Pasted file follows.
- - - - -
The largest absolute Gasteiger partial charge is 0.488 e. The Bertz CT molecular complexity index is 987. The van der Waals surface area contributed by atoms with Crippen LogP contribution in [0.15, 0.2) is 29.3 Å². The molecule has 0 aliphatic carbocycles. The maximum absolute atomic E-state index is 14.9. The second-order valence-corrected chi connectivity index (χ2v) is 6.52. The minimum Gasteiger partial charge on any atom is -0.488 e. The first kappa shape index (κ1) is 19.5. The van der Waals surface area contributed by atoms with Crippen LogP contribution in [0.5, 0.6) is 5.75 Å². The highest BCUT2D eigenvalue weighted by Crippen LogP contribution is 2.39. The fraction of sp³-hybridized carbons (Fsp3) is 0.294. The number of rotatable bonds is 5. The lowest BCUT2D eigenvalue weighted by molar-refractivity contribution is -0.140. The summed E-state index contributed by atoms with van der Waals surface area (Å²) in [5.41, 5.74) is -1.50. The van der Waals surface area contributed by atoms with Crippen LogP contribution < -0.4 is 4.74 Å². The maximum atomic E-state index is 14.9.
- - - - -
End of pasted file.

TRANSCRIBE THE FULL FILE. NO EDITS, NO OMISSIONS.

The largest absolute Gasteiger partial charge is 0.488 e. The Bertz CT molecular complexity index is 987. The van der Waals surface area contributed by atoms with Crippen LogP contribution in [0.15, 0.2) is 29.3 Å². The molecule has 0 aliphatic carbocycles. The maximum absolute atomic E-state index is 14.9. The second-order valence-corrected chi connectivity index (χ2v) is 6.52. The minimum Gasteiger partial charge on any atom is -0.488 e. The first kappa shape index (κ1) is 19.5. The van der Waals surface area contributed by atoms with Crippen LogP contribution in [0.5, 0.6) is 5.75 Å². The highest BCUT2D eigenvalue weighted by Crippen LogP contribution is 2.39. The fraction of sp³-hybridized carbons (Fsp3) is 0.294. The number of rotatable bonds is 5. The lowest BCUT2D eigenvalue weighted by molar-refractivity contribution is -0.140. The summed E-state index contributed by atoms with van der Waals surface area (Å²) in [5.41, 5.74) is -1.50. The van der Waals surface area contributed by atoms with Crippen LogP contribution < -0.4 is 4.74 Å². The maximum atomic E-state index is 14.9.